That statement is supposed to be taken in the context of that one kid in every family who consistently drives the parents bananas with the questionable life choices said kid chooses faithfully. Watching the child grow up, is like watching a train barrel down the tracks headed straight at a solid wall. Apparently the conductor’s view is block, preventing a clear line of sight. Instead of yanking the breaks and stopping, she actually speeds up. As a spectator to the impending disaster, you feel helpless.

And there it is. I said it out loud (or maybe I just wrote it out loud). I feel helpless. You see, Misty and I have a couple of those “sheep” in the family. It’s hard to watch your children purposely choose paths that will lead to the same mistakes you’ve made in the past. It’s especially hard when you’ve warned them of the dangers, but they choose the paths anyway. It’s like they actually think they have secret information that will completely change the outcome of their foolish decisions.

Sometimes I look up in the sky–I mean literally–and ask God, “Are you seeing this?! What are you doing up there?! Is this our fault?”

Yeah, I know; I know. It’s rude. Don’t tempt God. Don’t question His motives. I get it. I really do. But I still struggle with trusting His plans, when my kids are doing truly stupid stuff. Sometimes my faith doesn’t feel as if it’s as big as a mustard seed; and that’s a problem! Have you seen the size of a mustard seed? Just take a glance at the picture up there! Luke 17:6 tells me all I need is for my faith to figuratively be that size, and I could literally uproot a tree. So, if I can’t pray my kids into better life choices, maybe my faith is broken. That sounds like logic, right? Nope. That sounds like a bunch of egotistical false-religion jiberish. And yet, I have to fight the urge to believe in it.

Parenting isn’t easy, and just because your kids grow into young adults doesn’t make parenting any easier than it already wasn’t. In fact, as they grow older, their bad decisions grow bolder and bigger. Watching them make mistakes becomes an exercise in faith training, for real. Seriously, my wife and I came to the realization a long time ago, that we cannot direct their steps. We don’t have the power to do it. Sure, we can take ’em to church, but we can’t force them to develope a relationship with Jesus. We can tell them of the dangers of the night life, but we can’t force them to lock themselves away after a certain hour. We can give them the ole, “Choose-your-friends-wisely” speech, but we can’t force them to stay away from certain people. Ultimately, we parents have no power over the lives of our children.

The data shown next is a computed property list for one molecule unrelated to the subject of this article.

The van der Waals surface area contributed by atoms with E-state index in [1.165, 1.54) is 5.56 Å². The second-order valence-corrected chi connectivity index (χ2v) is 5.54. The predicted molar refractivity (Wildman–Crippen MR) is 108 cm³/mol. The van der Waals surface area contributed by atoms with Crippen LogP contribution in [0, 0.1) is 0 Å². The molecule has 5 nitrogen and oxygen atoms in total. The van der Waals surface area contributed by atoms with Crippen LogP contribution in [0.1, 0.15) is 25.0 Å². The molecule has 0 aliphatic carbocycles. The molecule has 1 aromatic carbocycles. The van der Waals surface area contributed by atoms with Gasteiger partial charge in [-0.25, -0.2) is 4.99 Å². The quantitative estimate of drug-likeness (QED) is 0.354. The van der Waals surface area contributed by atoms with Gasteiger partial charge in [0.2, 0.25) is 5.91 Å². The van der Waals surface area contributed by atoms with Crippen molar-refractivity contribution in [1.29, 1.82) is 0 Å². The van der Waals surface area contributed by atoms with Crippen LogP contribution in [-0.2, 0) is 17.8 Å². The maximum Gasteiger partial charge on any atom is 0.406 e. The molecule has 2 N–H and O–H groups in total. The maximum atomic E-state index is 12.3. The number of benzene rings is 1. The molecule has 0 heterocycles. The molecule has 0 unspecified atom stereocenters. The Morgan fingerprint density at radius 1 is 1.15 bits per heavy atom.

But we have the power of prayer, and we have faith in God. I believe in Romans 8:28, I believe God has a plan for my kids and I believe He keeps His promises. They may not come to pass in my time-frame, but He never lies and He’s always faithful. So, in the times that I feel like my faith is weak–especially concerning my hard-headed kids–I try to remember God’s word and I try to remember that He can be trusted.

Faith is a constant exercise. Don’t think that the folks who appear to have it altogether really do. They struggle with faith, too. Their struggles may be on a different level than yours, but make no mistake; the struggle is just as real. It’s hard to look beyond the circumstances you see, but that’s where faith grows. Right there in that space between what you can see with your eyes, and what you believe will come to pass in your heart, that’s where faith grows.